This dissertation explores the circulation of people and ideas in Cuba during the Age of Revolutions. It analyzes how the mobility of political, anti-slavery, and abolitionist ideas, and the traffic of people who espoused these kinds of ideas, influenced Cuban colonial authorities' efforts at social control. Conversely, it also examines the impact these ideas had on free people of color and slaves in Cuba during the period 1791 to 1844, exploring the connection between ideologies of liberty, freedom, and equality and popular resistance. The central claim is that slaves and free people of color developed popular networks of communication and mobility that operated outside of the colonial government's scope of authority and challenged efforts at social control. As social spaces beyond the purview of authorities, these networks provided free blacks and slaves the opportunities to learn of and engage with transnational ideas. Moreover, people of African descent, slave and free, utilized their experiences of living in Cuban slave society to radicalize the transnational ideas they appropriated from the Atlantic world, including memories brought to the Caribbean by some African-born slaves. This project treats the movement of people and ideas as a serious subject of historical inquiry, tracing when, how, and under what conditions ideas reached slaves and free people of color, and uncovering points of contact between these subordinate groups and transatlantic ideas.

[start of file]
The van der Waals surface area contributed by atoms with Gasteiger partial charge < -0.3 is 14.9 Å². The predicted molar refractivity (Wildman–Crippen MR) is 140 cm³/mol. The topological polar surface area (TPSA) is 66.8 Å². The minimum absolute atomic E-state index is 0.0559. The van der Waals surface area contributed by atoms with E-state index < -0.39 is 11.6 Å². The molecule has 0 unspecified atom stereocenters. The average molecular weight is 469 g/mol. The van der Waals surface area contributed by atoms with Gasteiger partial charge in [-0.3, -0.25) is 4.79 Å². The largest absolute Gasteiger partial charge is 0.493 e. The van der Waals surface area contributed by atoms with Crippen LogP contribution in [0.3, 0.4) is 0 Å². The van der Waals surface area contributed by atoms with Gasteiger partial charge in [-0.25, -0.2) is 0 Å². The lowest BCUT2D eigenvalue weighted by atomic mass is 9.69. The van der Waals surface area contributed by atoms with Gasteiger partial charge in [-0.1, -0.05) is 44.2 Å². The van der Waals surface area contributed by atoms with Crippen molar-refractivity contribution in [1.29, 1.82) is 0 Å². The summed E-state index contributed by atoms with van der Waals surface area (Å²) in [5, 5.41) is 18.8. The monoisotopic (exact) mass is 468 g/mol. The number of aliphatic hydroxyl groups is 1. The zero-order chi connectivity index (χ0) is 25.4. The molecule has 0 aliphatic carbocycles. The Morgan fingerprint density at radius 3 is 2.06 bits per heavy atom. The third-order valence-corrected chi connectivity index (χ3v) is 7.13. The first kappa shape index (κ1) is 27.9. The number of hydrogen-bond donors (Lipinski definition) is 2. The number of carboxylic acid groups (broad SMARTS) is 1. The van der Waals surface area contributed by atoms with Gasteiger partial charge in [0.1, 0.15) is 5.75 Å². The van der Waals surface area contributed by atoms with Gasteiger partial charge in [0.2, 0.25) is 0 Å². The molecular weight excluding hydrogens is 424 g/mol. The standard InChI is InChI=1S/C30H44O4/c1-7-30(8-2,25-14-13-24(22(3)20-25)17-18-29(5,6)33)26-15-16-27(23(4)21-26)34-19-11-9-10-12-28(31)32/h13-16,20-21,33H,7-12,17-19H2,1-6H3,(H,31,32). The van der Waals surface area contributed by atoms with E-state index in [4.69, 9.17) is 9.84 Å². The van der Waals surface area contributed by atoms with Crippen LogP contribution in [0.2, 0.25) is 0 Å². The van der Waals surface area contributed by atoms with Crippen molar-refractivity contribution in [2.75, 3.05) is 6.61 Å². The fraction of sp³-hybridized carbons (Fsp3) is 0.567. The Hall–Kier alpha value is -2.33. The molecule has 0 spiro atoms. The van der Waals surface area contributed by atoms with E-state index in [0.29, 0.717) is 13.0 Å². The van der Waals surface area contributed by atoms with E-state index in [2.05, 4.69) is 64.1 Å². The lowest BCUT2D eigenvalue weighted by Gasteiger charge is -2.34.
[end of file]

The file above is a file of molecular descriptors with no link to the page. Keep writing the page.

|Advisor:||Holloway, Thomas H.|
|Commitee:||Mena, Luz, Resendez, Andres, Walker, Clarence|
|School:||University of California, Davis|
|School Location:||United States -- California|
|Source:||DAI-A 70/11, Dissertation Abstracts International|
|Subjects:||Caribbean Studies, Modern history|
|Keywords:||Age of Revolutions, Atlantic world, Colonial Cuba, Cuba, Free people of color, Popular resistance, Slavery|
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